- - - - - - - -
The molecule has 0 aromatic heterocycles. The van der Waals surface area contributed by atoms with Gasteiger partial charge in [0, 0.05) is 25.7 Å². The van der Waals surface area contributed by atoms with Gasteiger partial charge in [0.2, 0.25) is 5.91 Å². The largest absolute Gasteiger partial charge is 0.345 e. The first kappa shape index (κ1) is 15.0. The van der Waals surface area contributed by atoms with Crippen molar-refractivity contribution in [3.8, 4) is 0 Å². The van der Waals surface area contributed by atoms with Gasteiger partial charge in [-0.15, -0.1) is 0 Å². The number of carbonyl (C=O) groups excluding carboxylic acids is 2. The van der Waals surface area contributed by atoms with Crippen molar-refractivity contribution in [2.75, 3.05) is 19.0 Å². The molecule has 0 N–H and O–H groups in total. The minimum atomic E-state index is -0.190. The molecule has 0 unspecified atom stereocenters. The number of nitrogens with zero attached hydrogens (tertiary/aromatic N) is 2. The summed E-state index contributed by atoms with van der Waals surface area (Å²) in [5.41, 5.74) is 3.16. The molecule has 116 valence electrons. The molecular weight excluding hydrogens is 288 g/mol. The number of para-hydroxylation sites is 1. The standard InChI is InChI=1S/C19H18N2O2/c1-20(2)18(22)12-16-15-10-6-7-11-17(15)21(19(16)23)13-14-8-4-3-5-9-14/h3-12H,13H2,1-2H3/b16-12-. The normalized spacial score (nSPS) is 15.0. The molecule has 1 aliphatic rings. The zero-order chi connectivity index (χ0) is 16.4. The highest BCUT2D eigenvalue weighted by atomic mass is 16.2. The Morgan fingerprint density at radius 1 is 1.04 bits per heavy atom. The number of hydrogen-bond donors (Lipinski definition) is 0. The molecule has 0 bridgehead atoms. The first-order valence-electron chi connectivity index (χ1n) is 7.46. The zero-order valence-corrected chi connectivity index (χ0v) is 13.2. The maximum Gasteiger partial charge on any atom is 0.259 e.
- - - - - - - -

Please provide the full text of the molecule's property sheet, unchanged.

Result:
The molecule has 0 aromatic heterocycles. The van der Waals surface area contributed by atoms with Gasteiger partial charge in [0, 0.05) is 25.7 Å². The van der Waals surface area contributed by atoms with Gasteiger partial charge in [0.2, 0.25) is 5.91 Å². The largest absolute Gasteiger partial charge is 0.345 e. The first kappa shape index (κ1) is 15.0. The van der Waals surface area contributed by atoms with Crippen molar-refractivity contribution in [3.8, 4) is 0 Å². The van der Waals surface area contributed by atoms with Gasteiger partial charge in [-0.15, -0.1) is 0 Å². The number of carbonyl (C=O) groups excluding carboxylic acids is 2. The van der Waals surface area contributed by atoms with Crippen molar-refractivity contribution in [2.75, 3.05) is 19.0 Å². The molecule has 0 N–H and O–H groups in total. The minimum atomic E-state index is -0.190. The molecule has 0 unspecified atom stereocenters. The number of nitrogens with zero attached hydrogens (tertiary/aromatic N) is 2. The summed E-state index contributed by atoms with van der Waals surface area (Å²) in [5.41, 5.74) is 3.16. The molecule has 116 valence electrons. The molecular weight excluding hydrogens is 288 g/mol. The number of para-hydroxylation sites is 1. The standard InChI is InChI=1S/C19H18N2O2/c1-20(2)18(22)12-16-15-10-6-7-11-17(15)21(19(16)23)13-14-8-4-3-5-9-14/h3-12H,13H2,1-2H3/b16-12-. The normalized spacial score (nSPS) is 15.0. The molecule has 1 aliphatic rings. The zero-order chi connectivity index (χ0) is 16.4. The highest BCUT2D eigenvalue weighted by atomic mass is 16.2. The Morgan fingerprint density at radius 1 is 1.04 bits per heavy atom. The number of hydrogen-bond donors (Lipinski definition) is 0. The molecule has 0 bridgehead atoms. The first-order valence-electron chi connectivity index (χ1n) is 7.46. The zero-order valence-corrected chi connectivity index (χ0v) is 13.2. The maximum Gasteiger partial charge on any atom is 0.259 e.